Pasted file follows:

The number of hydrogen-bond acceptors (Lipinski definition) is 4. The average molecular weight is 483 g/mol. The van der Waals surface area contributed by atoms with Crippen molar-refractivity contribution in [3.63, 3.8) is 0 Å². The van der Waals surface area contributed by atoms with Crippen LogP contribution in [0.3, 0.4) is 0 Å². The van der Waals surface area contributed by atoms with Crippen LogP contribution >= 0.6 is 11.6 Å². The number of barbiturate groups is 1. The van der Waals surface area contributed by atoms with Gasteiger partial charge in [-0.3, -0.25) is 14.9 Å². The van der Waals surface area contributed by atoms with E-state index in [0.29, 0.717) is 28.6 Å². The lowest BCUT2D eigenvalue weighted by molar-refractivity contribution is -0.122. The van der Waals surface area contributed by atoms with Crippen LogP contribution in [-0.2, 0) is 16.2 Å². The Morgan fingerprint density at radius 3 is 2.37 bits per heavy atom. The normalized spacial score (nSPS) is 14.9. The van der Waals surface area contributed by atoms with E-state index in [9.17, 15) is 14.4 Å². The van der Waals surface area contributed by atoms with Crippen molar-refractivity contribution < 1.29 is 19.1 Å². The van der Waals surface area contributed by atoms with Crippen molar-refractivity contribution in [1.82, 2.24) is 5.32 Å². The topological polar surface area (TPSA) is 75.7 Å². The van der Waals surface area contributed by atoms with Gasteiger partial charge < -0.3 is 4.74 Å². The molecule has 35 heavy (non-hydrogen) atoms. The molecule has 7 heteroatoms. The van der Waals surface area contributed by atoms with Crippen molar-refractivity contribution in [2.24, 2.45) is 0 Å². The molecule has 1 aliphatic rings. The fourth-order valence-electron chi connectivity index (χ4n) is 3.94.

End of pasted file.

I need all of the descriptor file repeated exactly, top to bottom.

The number of hydrogen-bond acceptors (Lipinski definition) is 4. The average molecular weight is 483 g/mol. The van der Waals surface area contributed by atoms with Crippen molar-refractivity contribution in [3.63, 3.8) is 0 Å². The van der Waals surface area contributed by atoms with Crippen LogP contribution in [0.3, 0.4) is 0 Å². The van der Waals surface area contributed by atoms with Crippen LogP contribution >= 0.6 is 11.6 Å². The number of barbiturate groups is 1. The van der Waals surface area contributed by atoms with Gasteiger partial charge in [-0.3, -0.25) is 14.9 Å². The van der Waals surface area contributed by atoms with E-state index in [0.29, 0.717) is 28.6 Å². The lowest BCUT2D eigenvalue weighted by molar-refractivity contribution is -0.122. The van der Waals surface area contributed by atoms with Crippen LogP contribution in [-0.2, 0) is 16.2 Å². The Morgan fingerprint density at radius 3 is 2.37 bits per heavy atom. The normalized spacial score (nSPS) is 14.9. The van der Waals surface area contributed by atoms with E-state index in [9.17, 15) is 14.4 Å². The van der Waals surface area contributed by atoms with Crippen molar-refractivity contribution < 1.29 is 19.1 Å². The van der Waals surface area contributed by atoms with Crippen molar-refractivity contribution in [1.82, 2.24) is 5.32 Å². The topological polar surface area (TPSA) is 75.7 Å². The van der Waals surface area contributed by atoms with Gasteiger partial charge < -0.3 is 4.74 Å². The molecule has 35 heavy (non-hydrogen) atoms. The molecule has 7 heteroatoms. The van der Waals surface area contributed by atoms with Crippen molar-refractivity contribution in [2.24, 2.45) is 0 Å². The molecule has 1 aliphatic rings. The fourth-order valence-electron chi connectivity index (χ4n) is 3.94.